In the next five years, standing charges amounting to pounds 25 for water services and pounds 24 for sewerage will end for about 900,000 customers currently charged on the basis of rateable values of their properties - 90 per cent of those in the Wessex area. Instead, the approximately 40 per cent of customers in large properties face rises in bills of up to 6 per cent above inflation, making it cheaper for them to switch to meters, according to Wessex's chief executive, Colin Skellett.
Abolition of fixed charges would leave the remainder better off, he said, with their bills expected to rise at less than the rate of inflation.
The news came as Wessex announced that dividends for last year would rise from 11.75p to 13.2p, and hinted that future payments could be accelerated by the buy-back plans. Using a similar mechanism to that proposed by Welsh Water and the East Midlands and Yorkshire regional electricity companies, Bristol-based Wessex is planning a five-for-six consolidation of its existing ordinary share capital following a one-for-one issue of preference shares redeemablefrom 1998 at a total cost of pounds 154m.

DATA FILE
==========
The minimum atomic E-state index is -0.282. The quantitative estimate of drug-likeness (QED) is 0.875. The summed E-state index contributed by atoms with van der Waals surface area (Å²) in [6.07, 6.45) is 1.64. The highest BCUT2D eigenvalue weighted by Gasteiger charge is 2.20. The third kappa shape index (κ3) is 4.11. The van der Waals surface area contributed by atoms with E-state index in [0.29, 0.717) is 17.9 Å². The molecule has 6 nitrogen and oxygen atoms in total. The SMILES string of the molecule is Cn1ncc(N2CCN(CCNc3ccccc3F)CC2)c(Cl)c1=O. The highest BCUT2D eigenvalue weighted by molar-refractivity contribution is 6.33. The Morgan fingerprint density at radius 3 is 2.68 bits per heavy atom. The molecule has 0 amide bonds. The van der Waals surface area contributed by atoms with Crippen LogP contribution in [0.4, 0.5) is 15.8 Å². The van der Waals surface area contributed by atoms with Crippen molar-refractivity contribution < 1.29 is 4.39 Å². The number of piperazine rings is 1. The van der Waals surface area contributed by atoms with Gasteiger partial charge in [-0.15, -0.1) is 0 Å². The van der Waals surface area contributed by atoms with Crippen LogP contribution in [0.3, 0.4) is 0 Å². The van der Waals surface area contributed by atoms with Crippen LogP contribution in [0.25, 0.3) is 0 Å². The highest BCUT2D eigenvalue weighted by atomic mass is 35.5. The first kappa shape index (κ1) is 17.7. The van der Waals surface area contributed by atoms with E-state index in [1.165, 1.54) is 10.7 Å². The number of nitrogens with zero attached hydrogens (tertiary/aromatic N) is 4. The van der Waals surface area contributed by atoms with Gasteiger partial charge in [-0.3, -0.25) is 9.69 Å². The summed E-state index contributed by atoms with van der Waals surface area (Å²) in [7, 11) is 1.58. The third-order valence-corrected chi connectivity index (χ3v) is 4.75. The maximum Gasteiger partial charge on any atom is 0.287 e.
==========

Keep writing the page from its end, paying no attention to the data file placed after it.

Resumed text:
That figure compares with an estimated pounds 25m the company plans to spend on customer improvements. Mr Skellett defended the decision not to make direct payments to customers, saying last year's price review by the water regulator, Ian Byatt, took account of efficiency savings on Wessex's capital programme.
Pre-tax profits for the year to March rose from pounds 103m to pounds 117m, with earnings per share coming in at 39.4p.Reuse content